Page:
Using God's standards, we see life in true perspective
"Get out of My sight ... you are not judging by God's standards but by man's"
A young woman in college wrote the following letter to her parents, her first in three months:
Dear Mom and Dad,
I'm sorry it has been so long since my last letter, but I didn't want to worry you about the fire in the dorm and my concussion which happened when I fell out of the window trying to escape. I've been anxious to tell you about that nice attendant from the service station around the corner who made me feel comfortable before the ambulance came. I'm out of the hospital now, and feeling fine, especially since that nice attendant offered to let me stay with him at his apartment while they were fixing the dorm. It's such a nice apartment and he's such a nice person. I really like him very much and I know how happy it will make you to become grandparents. In closing, let me tell you that you can stop worrying. There was no fire, I didn't fall out of the window, I didn't have the concussion, I haven't moved into anyone's apartment, there is no man in my life, and you're not going to be grandparents. I told you all those things because I received a "D" in Biology and an "F" in History and I wanted you to put that into perspective.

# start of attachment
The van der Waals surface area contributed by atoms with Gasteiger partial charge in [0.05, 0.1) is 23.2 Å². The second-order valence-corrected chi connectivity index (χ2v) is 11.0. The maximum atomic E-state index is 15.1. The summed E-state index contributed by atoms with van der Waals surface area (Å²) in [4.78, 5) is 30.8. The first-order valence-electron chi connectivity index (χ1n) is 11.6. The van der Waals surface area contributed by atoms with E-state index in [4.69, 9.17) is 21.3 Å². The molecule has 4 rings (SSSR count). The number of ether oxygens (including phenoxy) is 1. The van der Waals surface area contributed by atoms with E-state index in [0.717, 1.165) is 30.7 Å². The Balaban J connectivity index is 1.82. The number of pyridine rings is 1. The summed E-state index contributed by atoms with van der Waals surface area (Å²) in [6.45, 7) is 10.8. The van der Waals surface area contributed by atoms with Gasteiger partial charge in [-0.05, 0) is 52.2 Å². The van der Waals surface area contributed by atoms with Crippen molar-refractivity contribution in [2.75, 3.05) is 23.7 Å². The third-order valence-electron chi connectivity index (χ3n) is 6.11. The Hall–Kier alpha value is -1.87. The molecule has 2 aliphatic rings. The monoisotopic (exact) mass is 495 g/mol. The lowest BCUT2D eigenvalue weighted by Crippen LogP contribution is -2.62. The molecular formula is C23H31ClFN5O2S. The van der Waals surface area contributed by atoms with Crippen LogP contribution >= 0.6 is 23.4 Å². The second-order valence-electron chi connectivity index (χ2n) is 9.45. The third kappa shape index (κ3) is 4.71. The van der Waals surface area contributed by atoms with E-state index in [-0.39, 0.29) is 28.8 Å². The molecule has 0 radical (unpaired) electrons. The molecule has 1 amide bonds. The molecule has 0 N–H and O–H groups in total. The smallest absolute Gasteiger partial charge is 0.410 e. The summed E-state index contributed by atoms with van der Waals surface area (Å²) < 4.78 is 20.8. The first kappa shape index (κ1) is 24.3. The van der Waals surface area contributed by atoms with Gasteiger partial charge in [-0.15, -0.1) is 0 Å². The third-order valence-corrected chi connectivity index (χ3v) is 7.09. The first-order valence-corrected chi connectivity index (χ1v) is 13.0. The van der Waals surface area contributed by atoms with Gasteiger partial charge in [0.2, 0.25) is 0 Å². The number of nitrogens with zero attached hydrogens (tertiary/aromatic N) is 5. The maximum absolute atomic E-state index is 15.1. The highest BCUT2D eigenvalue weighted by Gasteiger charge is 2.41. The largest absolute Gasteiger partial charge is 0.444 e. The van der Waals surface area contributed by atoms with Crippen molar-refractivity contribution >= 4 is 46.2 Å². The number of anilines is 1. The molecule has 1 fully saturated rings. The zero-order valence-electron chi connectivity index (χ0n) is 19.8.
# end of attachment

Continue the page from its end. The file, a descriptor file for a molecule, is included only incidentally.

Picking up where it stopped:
Perspective: Seeing events in their full context. Viewing facts or events in relation to other facts or events. The drudge of preparing the family for a Summer vacation is endured willingly when seen in the context of the fun everyone's going to have. A medical student grinds it out because he or she knows that hard work and sacrifice are necessary preconditions to becoming a licensed doctor. A good musician puts her or his long hours of practice into proper perspective by acknowledging that the goal of excellence can be achieved only through disciplined preparation. If you want to "get it all together" as the young people say, you've got to put life's events in true perspective, see them as part of a whole. "Perspective"-or, I should say, lack of it-is St. Peter's problem in today's Gospel Lesson.